This comprehensive chronological introduction offers a detailed analysis of Rose Tremain’s novels and examines the critical reception of her work. It situates Tremain – listed by Granta magazine as one of the twenty most promising young British novelists in 1983 – in the landscape of contemporary British literature by demonstrating how the variety of her work touches upon major concerns of contemporary fiction. The book aims to satisfy the needs of students by providing an extensive reading of Tremain’s novels based on critical discussions of key notions in contemporary literary theory and cultural studies. It includes a comprehensive bibliography and overview of Tremain’s critical reception. It points up the suitability of Tremain’s novels as practical illustrations of major concepts in contemporary literary debates.
|Publisher:||Springer International Publishing|
|Edition description:||1st ed. 2017|
|Product dimensions:||5.83(w) x 8.27(h) x (d)|
About the Author
Emilie Walezak is Senior Lecturer at the University of Lyon, France. A specialist of contemporary British literature, her work focuses on intertextuality and rewriting. She has published articles on A. S. Byatt, Jeanette Winterson and Rose Tremain.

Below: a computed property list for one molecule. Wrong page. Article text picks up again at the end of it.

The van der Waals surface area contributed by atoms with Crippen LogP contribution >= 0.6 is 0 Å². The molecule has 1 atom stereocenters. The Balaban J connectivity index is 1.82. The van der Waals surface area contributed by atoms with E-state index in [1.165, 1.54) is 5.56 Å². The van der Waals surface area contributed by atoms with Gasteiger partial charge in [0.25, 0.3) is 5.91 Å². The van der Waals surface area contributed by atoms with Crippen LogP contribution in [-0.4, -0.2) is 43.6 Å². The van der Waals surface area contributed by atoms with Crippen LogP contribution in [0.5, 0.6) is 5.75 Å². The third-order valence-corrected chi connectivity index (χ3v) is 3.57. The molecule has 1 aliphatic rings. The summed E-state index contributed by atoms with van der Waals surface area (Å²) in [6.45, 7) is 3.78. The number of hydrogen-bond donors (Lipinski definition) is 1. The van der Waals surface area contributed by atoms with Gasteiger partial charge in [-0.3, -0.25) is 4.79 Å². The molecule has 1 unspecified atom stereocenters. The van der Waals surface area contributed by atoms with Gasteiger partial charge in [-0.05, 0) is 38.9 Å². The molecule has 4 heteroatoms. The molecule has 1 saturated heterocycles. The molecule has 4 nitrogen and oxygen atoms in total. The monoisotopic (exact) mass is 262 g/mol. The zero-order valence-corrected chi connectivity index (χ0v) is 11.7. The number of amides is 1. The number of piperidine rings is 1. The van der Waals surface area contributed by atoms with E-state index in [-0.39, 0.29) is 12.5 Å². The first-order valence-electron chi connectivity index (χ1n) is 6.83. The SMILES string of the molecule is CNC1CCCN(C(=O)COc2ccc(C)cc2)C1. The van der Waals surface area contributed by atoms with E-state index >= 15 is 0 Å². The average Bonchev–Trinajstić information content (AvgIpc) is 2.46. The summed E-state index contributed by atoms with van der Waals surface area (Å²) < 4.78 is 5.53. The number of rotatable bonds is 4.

Table of Contents
1: Introduction.- 2: Displacement in Rose Tremain’s first novel, Sadler’s Birthday.- 3: Female Itineraries: The Road to Empowerment in Letter to Sister Benedicta and The Cupboard.- 4: Gender Provinces: Realism and Feminism in The Swimming Pool Season.- 5: Seventeenth-Century Panorama: the Function of History in Restoration.- 6: Mindscapes as Landscapes: Journeys of the Self in Sacred Country and The Way I Found Her.- 7: Historical ‘Terrains’: Music and Silence and The Colour.- 8: Foreign Prospects and Local Entrenchments: Immigration in The Road Home and Trespass.- 9: A Picaresque Journey: Merivel. A Man of His Time.- 10: Conclusion: The Gustav Sonata.- Appendix Observations by Rose Tremain.- Bibliography.- Index
What People are Saying About This
“It will be the first monograph on Rose Tremain and it provides the extensive, detailed over-view and analysis of Tremain’s work that has, hitherto, been lacking. It will be the point of reference for future studies for a good time to come.” (Mary Eagleton, formerly Professor of Contemporary Women's Writing, Leeds Beckett University, UK)